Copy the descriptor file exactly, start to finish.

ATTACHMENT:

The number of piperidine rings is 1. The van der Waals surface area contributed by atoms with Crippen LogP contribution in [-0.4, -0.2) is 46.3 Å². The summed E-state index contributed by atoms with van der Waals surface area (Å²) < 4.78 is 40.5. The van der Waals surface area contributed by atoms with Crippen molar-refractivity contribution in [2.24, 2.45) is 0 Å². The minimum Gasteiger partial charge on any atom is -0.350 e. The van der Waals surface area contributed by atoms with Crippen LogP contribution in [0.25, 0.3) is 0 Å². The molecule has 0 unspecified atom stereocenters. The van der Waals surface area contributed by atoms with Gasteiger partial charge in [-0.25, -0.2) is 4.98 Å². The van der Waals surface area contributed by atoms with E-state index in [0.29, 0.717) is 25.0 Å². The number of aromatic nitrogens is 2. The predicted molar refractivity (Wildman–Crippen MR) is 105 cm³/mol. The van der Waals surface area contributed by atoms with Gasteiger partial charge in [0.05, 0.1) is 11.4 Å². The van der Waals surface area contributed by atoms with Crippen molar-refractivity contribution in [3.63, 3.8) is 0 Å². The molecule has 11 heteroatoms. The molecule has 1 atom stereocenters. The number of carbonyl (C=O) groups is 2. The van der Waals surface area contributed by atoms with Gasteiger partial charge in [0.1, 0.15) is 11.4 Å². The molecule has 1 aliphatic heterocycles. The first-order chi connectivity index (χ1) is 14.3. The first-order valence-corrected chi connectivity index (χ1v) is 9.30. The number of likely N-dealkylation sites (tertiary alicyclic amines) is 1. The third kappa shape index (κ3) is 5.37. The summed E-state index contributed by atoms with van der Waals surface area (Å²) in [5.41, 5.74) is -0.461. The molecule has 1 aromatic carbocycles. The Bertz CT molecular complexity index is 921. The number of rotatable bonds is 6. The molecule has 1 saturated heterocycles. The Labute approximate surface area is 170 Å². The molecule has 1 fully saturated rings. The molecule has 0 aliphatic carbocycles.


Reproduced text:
The number of piperidine rings is 1. The van der Waals surface area contributed by atoms with Crippen LogP contribution in [-0.4, -0.2) is 46.3 Å². The summed E-state index contributed by atoms with van der Waals surface area (Å²) < 4.78 is 40.5. The van der Waals surface area contributed by atoms with Crippen molar-refractivity contribution in [2.24, 2.45) is 0 Å². The minimum Gasteiger partial charge on any atom is -0.350 e. The van der Waals surface area contributed by atoms with Crippen LogP contribution in [0.25, 0.3) is 0 Å². The molecule has 0 unspecified atom stereocenters. The van der Waals surface area contributed by atoms with Gasteiger partial charge in [-0.25, -0.2) is 4.98 Å². The van der Waals surface area contributed by atoms with E-state index in [0.29, 0.717) is 25.0 Å². The number of aromatic nitrogens is 2. The predicted molar refractivity (Wildman–Crippen MR) is 105 cm³/mol. The van der Waals surface area contributed by atoms with Gasteiger partial charge in [0.05, 0.1) is 11.4 Å². The van der Waals surface area contributed by atoms with Crippen molar-refractivity contribution in [3.63, 3.8) is 0 Å². The molecule has 11 heteroatoms. The molecule has 1 atom stereocenters. The number of carbonyl (C=O) groups is 2. The van der Waals surface area contributed by atoms with Gasteiger partial charge in [0.1, 0.15) is 11.4 Å². The molecule has 1 aliphatic heterocycles. The first-order chi connectivity index (χ1) is 14.3. The first-order valence-corrected chi connectivity index (χ1v) is 9.30. The number of likely N-dealkylation sites (tertiary alicyclic amines) is 1. The third kappa shape index (κ3) is 5.37. The summed E-state index contributed by atoms with van der Waals surface area (Å²) in [5.41, 5.74) is -0.461. The molecule has 1 aromatic carbocycles. The Bertz CT molecular complexity index is 921. The number of rotatable bonds is 6. The molecule has 1 saturated heterocycles. The Labute approximate surface area is 170 Å². The molecule has 1 fully saturated rings. The molecule has 0 aliphatic carbocycles.